I’ve been looking at the Leverage RPG for months now ((I got The Quickstart Job pdf way, way back when it was first released, and preordered the main rulebook immediately after reading through it. When the rulebook went to the printer, the good folks at MWP sent me the pdf, which easily lived up to the promise of the playtest scenario. So, it’s been almost a year since I first looked at the game.)), planning to write a post about it, but I didn’t want to do it until I’d had the opportunity to actually run the playtest scenario, The Quickstart Job. Last night, I got the opportunity to try it out, and it did not disappoint.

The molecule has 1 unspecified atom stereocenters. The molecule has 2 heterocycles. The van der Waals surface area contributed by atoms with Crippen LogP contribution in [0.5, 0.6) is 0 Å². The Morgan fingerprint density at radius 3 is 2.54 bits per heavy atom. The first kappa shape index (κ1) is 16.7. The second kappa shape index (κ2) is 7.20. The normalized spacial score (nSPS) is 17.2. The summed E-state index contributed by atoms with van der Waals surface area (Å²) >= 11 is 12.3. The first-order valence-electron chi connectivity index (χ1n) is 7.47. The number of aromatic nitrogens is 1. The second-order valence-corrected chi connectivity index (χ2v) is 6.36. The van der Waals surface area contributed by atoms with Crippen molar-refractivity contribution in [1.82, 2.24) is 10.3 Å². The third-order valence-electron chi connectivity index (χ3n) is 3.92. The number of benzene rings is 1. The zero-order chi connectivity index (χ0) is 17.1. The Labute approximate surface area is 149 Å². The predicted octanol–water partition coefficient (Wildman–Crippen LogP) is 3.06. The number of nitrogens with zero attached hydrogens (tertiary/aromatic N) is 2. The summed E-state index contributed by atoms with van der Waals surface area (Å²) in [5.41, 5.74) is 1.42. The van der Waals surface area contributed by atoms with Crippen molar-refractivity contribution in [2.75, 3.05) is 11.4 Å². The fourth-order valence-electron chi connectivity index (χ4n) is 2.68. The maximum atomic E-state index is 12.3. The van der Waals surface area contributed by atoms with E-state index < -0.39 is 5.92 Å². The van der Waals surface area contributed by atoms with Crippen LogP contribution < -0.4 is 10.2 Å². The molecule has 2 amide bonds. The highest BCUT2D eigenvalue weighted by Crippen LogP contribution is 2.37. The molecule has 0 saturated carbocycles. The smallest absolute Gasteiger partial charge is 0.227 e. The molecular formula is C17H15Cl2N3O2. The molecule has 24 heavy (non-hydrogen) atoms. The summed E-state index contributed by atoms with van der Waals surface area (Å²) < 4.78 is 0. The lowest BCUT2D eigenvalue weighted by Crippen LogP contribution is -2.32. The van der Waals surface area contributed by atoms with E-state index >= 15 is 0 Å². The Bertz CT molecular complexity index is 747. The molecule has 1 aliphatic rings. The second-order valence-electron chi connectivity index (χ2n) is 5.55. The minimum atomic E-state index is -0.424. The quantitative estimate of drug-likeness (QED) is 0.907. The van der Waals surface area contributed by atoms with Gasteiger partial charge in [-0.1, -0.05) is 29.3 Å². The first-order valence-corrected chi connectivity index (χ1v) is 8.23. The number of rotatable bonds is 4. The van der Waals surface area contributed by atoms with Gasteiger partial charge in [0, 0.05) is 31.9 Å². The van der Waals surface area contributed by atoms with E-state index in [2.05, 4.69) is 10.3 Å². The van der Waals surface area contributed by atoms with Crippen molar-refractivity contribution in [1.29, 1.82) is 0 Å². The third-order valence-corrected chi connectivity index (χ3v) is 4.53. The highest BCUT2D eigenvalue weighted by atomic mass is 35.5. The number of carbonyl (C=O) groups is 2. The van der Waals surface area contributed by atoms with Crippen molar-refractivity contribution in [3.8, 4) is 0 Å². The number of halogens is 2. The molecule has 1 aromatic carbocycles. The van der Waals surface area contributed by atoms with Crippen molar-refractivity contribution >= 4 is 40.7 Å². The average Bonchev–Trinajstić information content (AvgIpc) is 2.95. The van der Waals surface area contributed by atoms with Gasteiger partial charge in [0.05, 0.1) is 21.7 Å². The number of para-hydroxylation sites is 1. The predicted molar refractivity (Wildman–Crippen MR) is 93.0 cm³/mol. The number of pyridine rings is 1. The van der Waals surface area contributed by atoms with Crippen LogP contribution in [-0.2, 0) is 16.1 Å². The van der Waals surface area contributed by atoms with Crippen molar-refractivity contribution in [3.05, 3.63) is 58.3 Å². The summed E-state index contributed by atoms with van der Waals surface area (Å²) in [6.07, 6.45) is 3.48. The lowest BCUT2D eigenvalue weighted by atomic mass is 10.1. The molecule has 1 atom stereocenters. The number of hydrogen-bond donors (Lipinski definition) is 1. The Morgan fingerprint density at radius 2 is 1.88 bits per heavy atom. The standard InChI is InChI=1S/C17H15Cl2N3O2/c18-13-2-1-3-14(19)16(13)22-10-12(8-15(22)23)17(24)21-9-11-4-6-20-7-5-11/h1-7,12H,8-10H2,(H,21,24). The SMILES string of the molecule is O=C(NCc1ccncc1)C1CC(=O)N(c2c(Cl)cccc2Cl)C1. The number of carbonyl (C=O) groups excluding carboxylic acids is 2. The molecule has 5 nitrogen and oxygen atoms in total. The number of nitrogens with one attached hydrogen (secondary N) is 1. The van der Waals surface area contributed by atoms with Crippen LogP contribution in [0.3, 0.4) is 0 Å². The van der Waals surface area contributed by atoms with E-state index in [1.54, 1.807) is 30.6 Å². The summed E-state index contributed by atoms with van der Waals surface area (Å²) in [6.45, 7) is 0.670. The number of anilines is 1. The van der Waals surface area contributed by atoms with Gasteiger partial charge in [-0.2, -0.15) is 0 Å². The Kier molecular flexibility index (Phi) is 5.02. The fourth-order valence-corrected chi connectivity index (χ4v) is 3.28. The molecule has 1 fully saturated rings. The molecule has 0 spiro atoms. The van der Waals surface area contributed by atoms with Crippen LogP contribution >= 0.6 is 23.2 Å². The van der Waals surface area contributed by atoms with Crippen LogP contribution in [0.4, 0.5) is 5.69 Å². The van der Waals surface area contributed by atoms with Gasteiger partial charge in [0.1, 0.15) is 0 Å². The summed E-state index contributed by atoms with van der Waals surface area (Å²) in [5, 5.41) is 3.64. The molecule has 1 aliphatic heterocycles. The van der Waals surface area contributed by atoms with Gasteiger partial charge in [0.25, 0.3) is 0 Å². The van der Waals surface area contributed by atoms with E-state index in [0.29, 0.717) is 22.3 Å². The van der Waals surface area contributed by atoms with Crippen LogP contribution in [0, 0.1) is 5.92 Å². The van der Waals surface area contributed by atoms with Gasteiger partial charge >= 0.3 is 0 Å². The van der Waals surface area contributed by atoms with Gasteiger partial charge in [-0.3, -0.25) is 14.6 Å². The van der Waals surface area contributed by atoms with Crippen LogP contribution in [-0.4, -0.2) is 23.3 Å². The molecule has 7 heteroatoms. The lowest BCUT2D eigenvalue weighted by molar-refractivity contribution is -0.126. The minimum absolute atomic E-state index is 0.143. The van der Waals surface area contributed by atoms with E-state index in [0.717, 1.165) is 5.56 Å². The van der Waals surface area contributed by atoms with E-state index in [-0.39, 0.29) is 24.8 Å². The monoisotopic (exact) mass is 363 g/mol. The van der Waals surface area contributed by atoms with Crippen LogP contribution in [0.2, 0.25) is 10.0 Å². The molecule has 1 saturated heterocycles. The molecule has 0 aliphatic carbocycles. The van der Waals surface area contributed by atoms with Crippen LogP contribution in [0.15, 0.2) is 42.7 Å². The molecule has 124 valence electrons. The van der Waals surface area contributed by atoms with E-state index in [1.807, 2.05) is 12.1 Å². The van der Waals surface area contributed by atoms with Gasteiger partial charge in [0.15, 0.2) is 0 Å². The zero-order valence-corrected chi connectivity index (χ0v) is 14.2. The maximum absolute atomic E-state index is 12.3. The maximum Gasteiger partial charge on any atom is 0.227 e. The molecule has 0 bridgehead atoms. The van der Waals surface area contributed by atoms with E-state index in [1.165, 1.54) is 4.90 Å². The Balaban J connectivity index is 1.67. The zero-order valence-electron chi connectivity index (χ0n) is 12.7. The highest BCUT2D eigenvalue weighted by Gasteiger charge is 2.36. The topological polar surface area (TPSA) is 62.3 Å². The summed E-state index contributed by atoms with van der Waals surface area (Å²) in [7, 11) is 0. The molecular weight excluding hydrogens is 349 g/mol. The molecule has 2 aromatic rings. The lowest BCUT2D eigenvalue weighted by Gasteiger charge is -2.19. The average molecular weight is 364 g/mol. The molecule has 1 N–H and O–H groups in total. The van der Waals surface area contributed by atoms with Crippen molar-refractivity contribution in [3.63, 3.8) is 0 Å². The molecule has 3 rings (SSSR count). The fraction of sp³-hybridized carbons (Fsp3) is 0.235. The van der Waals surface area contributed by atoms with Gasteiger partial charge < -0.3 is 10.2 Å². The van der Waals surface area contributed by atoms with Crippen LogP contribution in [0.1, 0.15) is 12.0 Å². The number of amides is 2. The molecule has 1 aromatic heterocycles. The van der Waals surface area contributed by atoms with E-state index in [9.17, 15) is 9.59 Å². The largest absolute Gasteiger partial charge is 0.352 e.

As may be implied by the name, The Quickstart Job is a short, simple scenario that introduces the rules and structure of the game, played with the characters from the TV show ((And if, by some chance, you don’t know about the TV show, you can find the details here and here and here. It’s a fun, light caper show.)). The adventure is a quick caper, trying to steal some corporate records at a party, with a nice twist thrown in to force the players to think on their feet. It’s set up to be pretty much a railroad plot, at first glance, obviously intended to be run quickly with people who are unfamiliar with the game system, leading through the steps of the con by the hand.